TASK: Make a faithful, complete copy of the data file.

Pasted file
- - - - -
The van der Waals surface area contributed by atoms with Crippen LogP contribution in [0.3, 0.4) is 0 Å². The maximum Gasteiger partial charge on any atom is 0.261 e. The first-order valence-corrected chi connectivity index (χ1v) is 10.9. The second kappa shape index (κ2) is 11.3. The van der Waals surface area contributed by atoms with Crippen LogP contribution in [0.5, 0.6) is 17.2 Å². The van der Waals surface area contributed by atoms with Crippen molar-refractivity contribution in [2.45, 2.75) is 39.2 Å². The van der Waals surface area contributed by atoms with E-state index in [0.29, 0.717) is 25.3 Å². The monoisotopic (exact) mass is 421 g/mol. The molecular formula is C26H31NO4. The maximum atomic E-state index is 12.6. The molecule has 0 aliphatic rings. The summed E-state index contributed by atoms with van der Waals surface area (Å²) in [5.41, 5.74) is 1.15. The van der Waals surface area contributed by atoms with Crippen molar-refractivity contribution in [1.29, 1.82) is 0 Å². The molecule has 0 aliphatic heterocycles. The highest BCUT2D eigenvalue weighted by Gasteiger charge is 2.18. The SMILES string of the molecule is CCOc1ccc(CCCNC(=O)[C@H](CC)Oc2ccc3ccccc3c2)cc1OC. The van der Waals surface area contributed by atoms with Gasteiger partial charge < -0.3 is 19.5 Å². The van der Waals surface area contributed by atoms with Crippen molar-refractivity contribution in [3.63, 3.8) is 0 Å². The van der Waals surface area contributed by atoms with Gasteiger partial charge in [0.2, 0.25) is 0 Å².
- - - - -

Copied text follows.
The van der Waals surface area contributed by atoms with Crippen LogP contribution in [0.3, 0.4) is 0 Å². The maximum Gasteiger partial charge on any atom is 0.261 e. The first-order valence-corrected chi connectivity index (χ1v) is 10.9. The second kappa shape index (κ2) is 11.3. The van der Waals surface area contributed by atoms with Crippen LogP contribution in [0.5, 0.6) is 17.2 Å². The van der Waals surface area contributed by atoms with Crippen molar-refractivity contribution in [2.45, 2.75) is 39.2 Å². The van der Waals surface area contributed by atoms with E-state index in [0.29, 0.717) is 25.3 Å². The monoisotopic (exact) mass is 421 g/mol. The molecular formula is C26H31NO4. The maximum atomic E-state index is 12.6. The molecule has 0 aliphatic rings. The summed E-state index contributed by atoms with van der Waals surface area (Å²) in [5.41, 5.74) is 1.15. The van der Waals surface area contributed by atoms with Crippen molar-refractivity contribution in [1.29, 1.82) is 0 Å². The molecule has 0 aliphatic heterocycles. The highest BCUT2D eigenvalue weighted by Gasteiger charge is 2.18. The SMILES string of the molecule is CCOc1ccc(CCCNC(=O)[C@H](CC)Oc2ccc3ccccc3c2)cc1OC. The van der Waals surface area contributed by atoms with Gasteiger partial charge < -0.3 is 19.5 Å². The van der Waals surface area contributed by atoms with Crippen molar-refractivity contribution in [3.63, 3.8) is 0 Å². The van der Waals surface area contributed by atoms with Gasteiger partial charge in [0.2, 0.25) is 0 Å².